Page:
I was born and brought up in a fantastic agrarian village near Shimoga. I lost my father very early in life, when I was just 11 years old. My elder brother Mr. Ravi Shanbhog took the responsibility to further my education and I studied on scholarships and completed my diploma in electronics. I started my career as a lecturer I also used to make small FM radios as a youngster. I later came to Bangalore in search of better job opportunities and started working in a company. I found employment but had to overcome a lot of inhibitions typical of a small-towner. I knew Hindi well but was a hesitant speaker I was influenced by industrialists, their attitude, and their capability to provide employment instead of being employed always impressed me My intention was to learn about the industry as I wanted to start an industry. I said to myself, ‘Let me try this Working is different and giving a job to others is different. So I wanted to learn more about electronics, technology as well as business because what I had learnt in my diploma was not enough to start a company. I joined a company called Electromech to learn more and I did gain good knowledge there. I realised that knowledge about a product as well as about the technology behind it was important if I had to start on my own. Depending on others for these basics wasn’t going to take me anywhere. I worked for a period of 1 year and 8 months. Later I joined a Videocon-authorised service company. But the company closed after a while due to various reasons. This is when a friend of mine, Mr Shashidhar, encouraged me to start on my own. He gave me the confidence, assured me of his support and gave me an order for Rs 11000. My initial investment was 40,000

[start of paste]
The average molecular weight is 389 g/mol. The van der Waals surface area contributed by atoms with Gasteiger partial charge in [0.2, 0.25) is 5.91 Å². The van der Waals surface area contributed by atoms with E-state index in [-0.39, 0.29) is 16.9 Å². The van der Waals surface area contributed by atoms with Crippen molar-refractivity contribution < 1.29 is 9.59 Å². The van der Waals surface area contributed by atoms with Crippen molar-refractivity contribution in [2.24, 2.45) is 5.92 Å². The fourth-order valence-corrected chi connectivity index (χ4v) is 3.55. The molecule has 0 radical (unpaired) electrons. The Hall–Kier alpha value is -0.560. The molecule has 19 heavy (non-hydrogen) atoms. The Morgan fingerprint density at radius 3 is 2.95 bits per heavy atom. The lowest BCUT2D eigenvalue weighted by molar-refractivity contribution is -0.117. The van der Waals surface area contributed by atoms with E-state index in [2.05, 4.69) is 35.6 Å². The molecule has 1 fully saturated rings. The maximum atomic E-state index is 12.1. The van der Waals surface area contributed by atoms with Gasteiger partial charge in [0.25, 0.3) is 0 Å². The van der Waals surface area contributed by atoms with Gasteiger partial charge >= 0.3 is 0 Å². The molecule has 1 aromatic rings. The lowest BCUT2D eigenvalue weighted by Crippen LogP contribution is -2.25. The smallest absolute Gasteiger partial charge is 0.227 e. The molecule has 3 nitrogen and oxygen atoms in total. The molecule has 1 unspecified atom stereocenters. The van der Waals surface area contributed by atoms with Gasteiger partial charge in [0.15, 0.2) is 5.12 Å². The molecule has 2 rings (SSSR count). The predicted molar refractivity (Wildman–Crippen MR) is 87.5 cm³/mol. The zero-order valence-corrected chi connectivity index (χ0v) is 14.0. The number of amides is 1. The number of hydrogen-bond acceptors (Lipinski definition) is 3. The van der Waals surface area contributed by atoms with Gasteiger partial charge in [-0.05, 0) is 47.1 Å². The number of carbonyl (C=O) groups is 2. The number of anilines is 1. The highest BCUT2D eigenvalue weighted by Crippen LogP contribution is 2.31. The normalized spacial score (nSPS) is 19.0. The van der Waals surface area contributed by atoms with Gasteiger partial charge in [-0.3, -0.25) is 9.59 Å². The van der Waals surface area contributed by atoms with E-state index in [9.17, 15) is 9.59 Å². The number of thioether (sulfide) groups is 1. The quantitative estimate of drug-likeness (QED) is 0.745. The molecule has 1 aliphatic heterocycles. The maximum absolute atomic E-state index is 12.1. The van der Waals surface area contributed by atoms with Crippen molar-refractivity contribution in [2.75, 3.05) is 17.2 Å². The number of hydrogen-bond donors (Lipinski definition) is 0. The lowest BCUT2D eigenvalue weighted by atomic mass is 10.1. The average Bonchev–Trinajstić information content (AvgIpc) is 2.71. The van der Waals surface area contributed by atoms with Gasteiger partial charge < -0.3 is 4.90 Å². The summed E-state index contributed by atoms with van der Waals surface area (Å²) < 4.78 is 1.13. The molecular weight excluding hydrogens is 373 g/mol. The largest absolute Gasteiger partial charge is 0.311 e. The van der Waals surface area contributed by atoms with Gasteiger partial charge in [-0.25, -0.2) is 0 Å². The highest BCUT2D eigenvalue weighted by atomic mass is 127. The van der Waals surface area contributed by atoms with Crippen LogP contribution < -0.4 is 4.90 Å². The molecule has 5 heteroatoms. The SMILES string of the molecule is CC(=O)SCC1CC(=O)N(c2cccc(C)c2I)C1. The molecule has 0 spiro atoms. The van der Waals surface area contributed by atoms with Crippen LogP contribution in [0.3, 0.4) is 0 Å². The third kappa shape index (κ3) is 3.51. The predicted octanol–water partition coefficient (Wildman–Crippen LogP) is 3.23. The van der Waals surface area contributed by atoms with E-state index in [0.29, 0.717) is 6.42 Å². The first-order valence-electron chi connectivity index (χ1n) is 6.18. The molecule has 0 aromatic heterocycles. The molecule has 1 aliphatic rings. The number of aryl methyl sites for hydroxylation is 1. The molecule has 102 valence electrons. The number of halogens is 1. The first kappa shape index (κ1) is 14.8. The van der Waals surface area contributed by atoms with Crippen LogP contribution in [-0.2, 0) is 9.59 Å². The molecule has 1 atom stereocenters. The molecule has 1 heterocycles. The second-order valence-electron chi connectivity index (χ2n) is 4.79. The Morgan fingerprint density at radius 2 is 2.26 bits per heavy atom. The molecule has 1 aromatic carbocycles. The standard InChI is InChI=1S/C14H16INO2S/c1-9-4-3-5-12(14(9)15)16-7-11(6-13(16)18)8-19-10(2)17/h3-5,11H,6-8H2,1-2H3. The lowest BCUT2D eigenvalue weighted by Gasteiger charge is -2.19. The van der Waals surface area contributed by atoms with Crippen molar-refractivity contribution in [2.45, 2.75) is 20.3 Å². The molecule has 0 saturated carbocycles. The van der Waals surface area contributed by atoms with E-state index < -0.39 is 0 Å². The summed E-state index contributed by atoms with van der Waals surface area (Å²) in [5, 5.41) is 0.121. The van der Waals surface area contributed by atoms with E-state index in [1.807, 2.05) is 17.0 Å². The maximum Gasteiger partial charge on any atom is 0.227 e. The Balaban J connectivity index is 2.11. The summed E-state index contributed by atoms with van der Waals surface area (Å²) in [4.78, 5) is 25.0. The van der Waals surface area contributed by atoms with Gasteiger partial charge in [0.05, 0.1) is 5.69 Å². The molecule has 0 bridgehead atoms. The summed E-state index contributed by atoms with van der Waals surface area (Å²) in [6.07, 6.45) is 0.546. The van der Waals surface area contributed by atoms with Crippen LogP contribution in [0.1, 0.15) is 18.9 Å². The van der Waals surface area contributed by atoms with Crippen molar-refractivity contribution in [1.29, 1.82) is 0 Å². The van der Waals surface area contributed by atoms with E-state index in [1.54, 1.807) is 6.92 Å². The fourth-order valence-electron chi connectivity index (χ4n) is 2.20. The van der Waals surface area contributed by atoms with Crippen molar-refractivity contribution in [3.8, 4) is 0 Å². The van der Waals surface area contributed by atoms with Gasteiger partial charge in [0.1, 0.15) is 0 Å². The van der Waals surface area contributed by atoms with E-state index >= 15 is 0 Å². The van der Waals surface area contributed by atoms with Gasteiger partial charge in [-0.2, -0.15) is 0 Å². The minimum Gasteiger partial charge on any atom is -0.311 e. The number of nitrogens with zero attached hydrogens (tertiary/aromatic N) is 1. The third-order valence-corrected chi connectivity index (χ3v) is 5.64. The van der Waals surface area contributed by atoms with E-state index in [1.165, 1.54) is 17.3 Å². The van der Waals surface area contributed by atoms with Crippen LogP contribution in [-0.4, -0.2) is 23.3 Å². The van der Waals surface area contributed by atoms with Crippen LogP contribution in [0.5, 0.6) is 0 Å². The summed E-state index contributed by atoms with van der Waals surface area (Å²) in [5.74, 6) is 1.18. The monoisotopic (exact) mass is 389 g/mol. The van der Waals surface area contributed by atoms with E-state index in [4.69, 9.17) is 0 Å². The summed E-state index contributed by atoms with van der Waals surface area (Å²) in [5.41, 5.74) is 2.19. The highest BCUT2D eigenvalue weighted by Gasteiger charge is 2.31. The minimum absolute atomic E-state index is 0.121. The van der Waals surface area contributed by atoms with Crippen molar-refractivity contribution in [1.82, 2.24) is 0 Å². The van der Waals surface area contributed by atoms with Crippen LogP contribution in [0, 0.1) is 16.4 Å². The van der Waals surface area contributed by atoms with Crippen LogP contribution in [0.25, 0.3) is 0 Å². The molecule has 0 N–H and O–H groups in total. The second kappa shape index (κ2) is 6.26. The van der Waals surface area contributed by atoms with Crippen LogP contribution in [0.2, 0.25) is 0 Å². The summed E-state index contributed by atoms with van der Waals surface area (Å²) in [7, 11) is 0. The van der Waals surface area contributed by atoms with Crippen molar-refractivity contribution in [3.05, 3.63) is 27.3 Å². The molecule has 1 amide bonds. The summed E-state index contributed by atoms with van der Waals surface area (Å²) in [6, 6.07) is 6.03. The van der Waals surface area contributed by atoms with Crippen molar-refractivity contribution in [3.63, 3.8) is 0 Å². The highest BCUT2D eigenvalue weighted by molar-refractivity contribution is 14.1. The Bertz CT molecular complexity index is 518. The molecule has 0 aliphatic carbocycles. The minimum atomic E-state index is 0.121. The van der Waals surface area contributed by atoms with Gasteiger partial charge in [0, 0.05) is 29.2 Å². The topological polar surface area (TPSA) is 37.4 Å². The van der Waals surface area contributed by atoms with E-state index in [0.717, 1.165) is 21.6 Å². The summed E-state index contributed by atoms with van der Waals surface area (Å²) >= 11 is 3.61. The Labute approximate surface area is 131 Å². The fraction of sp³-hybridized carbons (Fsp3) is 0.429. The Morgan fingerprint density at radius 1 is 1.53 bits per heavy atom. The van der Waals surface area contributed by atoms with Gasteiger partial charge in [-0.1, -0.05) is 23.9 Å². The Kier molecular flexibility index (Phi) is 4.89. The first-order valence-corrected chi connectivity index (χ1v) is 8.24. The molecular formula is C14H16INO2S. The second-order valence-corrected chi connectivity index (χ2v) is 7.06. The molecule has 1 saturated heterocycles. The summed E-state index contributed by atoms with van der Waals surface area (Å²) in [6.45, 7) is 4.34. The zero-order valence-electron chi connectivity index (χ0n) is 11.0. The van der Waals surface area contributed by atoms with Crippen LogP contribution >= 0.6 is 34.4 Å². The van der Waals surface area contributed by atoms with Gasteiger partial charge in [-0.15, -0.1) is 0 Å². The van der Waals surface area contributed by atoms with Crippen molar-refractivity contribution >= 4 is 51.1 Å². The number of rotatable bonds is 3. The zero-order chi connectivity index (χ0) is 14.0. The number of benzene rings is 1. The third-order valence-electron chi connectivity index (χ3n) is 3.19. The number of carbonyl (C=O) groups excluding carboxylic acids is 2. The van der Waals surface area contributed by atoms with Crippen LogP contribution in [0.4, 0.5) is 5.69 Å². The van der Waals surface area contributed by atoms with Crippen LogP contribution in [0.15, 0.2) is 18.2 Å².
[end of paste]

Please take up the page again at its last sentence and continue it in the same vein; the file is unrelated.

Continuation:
Once my clients were confident the business grew manifold. Now I can say I am enjoying my work; I have given work to a few people. With the initial struggle behind me I can now safely say I am comfortable What are the issues you face as an industry now? Our industry, despite giving good revenue to the government, hasn’t received its due recognition. We are dealing with our own issues. We are grappling with taxation problems. Uniformity in taxation is lacking. For example, while UPS is charged a VAT of 5.5%, tax for input materials like transformers, box, and close to 50 percent of the raw materials, is at 14.5 percent. We finally have to approach the government for refund. It is an additional burden for proprietors in terms of time and effort. Of course, in 2003 I was helped to a great extent by the government of Karnataka. UPS and battery were sold as two different units then with UPS attracting 4 percent tax and battery 13 percent. We obtained an advance ruling that if battery is sold within UPS then it would be charged at 4 percent. This was a very big benefit. Does the inverter industry make any concerted effort for the common good of the industry? UPS Manufacturers and Dealers Association has looked into the issues the industry faces and has worked for the industry in the past. A few of us, like-minded proprietors of small units, have now come together to form a consortium. What was not possible for us as individuals, this consortium has helped us achieve. We have a centralised manufacturing unit and have united 23 units to form Mayuka Power Products Pvt Ltd, where UPS and inverter systems are manufactured in mass. We have sorted out challenges like manpower issues, infrastructure, risk of service, low business volumes, high production cost and so on. Only fabrication is outsourced, we are doing everything eise in-house. We have continuous manufacturing. We have stuck as well as systems against orders. Laghu Udyog Bharati – Karnataka has supported us a lot and has advised us to look into cluster-approach to get more benefits. We are now looking at the pros and cons of that. While cluster approach has its logic as the government will provide infrastructure and machinery, which are investment-intensive, the plant and machinery belongs to the government. We are still con dering the option the initial stages, we can utilize cluster as a support as a stepping stone especially where investments into crores of rupees.